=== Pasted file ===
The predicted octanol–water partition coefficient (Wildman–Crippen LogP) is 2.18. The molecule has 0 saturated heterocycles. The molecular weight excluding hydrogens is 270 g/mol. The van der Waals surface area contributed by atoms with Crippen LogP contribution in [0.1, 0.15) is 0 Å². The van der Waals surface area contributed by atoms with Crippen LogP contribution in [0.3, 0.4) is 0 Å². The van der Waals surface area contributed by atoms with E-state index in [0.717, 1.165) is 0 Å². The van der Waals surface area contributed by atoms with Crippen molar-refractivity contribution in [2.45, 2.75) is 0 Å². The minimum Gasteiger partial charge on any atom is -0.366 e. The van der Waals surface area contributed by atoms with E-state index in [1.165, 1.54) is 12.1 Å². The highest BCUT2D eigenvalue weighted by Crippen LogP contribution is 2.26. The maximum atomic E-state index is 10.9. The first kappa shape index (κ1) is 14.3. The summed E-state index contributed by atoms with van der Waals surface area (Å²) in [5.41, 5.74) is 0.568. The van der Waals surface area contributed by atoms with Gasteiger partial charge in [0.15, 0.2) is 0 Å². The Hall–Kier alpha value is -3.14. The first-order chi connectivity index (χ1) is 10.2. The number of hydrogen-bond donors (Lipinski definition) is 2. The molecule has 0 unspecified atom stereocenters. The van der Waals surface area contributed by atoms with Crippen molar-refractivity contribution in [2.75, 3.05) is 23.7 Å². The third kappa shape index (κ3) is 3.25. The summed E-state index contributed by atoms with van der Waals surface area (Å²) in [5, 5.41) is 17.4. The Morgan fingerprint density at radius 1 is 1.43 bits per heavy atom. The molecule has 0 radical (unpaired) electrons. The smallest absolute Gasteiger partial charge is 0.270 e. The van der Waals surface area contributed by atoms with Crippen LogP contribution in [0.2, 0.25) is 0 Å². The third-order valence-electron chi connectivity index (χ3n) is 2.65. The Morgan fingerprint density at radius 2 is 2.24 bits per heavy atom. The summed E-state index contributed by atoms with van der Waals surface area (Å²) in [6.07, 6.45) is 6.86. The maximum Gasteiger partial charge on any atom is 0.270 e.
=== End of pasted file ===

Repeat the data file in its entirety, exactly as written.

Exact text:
The predicted octanol–water partition coefficient (Wildman–Crippen LogP) is 2.18. The molecule has 0 saturated heterocycles. The molecular weight excluding hydrogens is 270 g/mol. The van der Waals surface area contributed by atoms with Crippen LogP contribution in [0.1, 0.15) is 0 Å². The van der Waals surface area contributed by atoms with Crippen LogP contribution in [0.3, 0.4) is 0 Å². The van der Waals surface area contributed by atoms with E-state index in [0.717, 1.165) is 0 Å². The van der Waals surface area contributed by atoms with Crippen molar-refractivity contribution in [2.45, 2.75) is 0 Å². The minimum Gasteiger partial charge on any atom is -0.366 e. The van der Waals surface area contributed by atoms with E-state index in [1.165, 1.54) is 12.1 Å². The highest BCUT2D eigenvalue weighted by Crippen LogP contribution is 2.26. The maximum atomic E-state index is 10.9. The first kappa shape index (κ1) is 14.3. The summed E-state index contributed by atoms with van der Waals surface area (Å²) in [5.41, 5.74) is 0.568. The van der Waals surface area contributed by atoms with Gasteiger partial charge in [0.15, 0.2) is 0 Å². The Hall–Kier alpha value is -3.14. The first-order chi connectivity index (χ1) is 10.2. The number of hydrogen-bond donors (Lipinski definition) is 2. The molecule has 0 unspecified atom stereocenters. The van der Waals surface area contributed by atoms with Crippen molar-refractivity contribution in [2.75, 3.05) is 23.7 Å². The third kappa shape index (κ3) is 3.25. The summed E-state index contributed by atoms with van der Waals surface area (Å²) in [5, 5.41) is 17.4. The Morgan fingerprint density at radius 1 is 1.43 bits per heavy atom. The molecule has 0 radical (unpaired) electrons. The smallest absolute Gasteiger partial charge is 0.270 e. The van der Waals surface area contributed by atoms with Crippen LogP contribution in [0.2, 0.25) is 0 Å². The third-order valence-electron chi connectivity index (χ3n) is 2.65. The Morgan fingerprint density at radius 2 is 2.24 bits per heavy atom. The summed E-state index contributed by atoms with van der Waals surface area (Å²) in [6.07, 6.45) is 6.86. The maximum Gasteiger partial charge on any atom is 0.270 e.